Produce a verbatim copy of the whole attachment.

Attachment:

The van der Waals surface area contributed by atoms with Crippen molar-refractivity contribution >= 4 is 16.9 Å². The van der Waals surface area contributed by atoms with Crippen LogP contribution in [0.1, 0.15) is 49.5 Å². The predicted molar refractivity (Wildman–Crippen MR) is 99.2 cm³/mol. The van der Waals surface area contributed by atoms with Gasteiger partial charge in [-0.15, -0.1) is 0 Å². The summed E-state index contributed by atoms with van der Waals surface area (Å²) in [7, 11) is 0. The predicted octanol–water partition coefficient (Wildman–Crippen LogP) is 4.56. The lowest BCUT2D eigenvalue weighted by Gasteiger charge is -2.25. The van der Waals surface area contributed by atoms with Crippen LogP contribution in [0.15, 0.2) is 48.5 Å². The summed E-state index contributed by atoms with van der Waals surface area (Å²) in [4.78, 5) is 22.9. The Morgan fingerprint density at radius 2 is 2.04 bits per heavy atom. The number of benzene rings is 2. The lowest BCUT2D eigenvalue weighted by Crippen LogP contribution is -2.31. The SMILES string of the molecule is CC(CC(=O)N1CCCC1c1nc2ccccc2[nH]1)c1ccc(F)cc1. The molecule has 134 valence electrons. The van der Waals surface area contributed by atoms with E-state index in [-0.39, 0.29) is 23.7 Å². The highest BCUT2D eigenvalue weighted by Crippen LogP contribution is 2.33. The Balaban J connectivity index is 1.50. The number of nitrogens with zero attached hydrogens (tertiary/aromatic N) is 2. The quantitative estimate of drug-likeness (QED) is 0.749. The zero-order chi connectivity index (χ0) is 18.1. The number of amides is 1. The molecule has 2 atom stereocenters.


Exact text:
The van der Waals surface area contributed by atoms with Crippen molar-refractivity contribution >= 4 is 16.9 Å². The van der Waals surface area contributed by atoms with Crippen LogP contribution in [0.1, 0.15) is 49.5 Å². The predicted molar refractivity (Wildman–Crippen MR) is 99.2 cm³/mol. The van der Waals surface area contributed by atoms with Gasteiger partial charge in [-0.15, -0.1) is 0 Å². The summed E-state index contributed by atoms with van der Waals surface area (Å²) in [7, 11) is 0. The predicted octanol–water partition coefficient (Wildman–Crippen LogP) is 4.56. The lowest BCUT2D eigenvalue weighted by Gasteiger charge is -2.25. The van der Waals surface area contributed by atoms with Crippen LogP contribution in [0.15, 0.2) is 48.5 Å². The summed E-state index contributed by atoms with van der Waals surface area (Å²) in [4.78, 5) is 22.9. The Morgan fingerprint density at radius 2 is 2.04 bits per heavy atom. The number of benzene rings is 2. The lowest BCUT2D eigenvalue weighted by Crippen LogP contribution is -2.31. The SMILES string of the molecule is CC(CC(=O)N1CCCC1c1nc2ccccc2[nH]1)c1ccc(F)cc1. The molecule has 134 valence electrons. The van der Waals surface area contributed by atoms with E-state index in [-0.39, 0.29) is 23.7 Å². The highest BCUT2D eigenvalue weighted by Crippen LogP contribution is 2.33. The Balaban J connectivity index is 1.50. The number of nitrogens with zero attached hydrogens (tertiary/aromatic N) is 2. The quantitative estimate of drug-likeness (QED) is 0.749. The zero-order chi connectivity index (χ0) is 18.1. The number of amides is 1. The molecule has 2 atom stereocenters.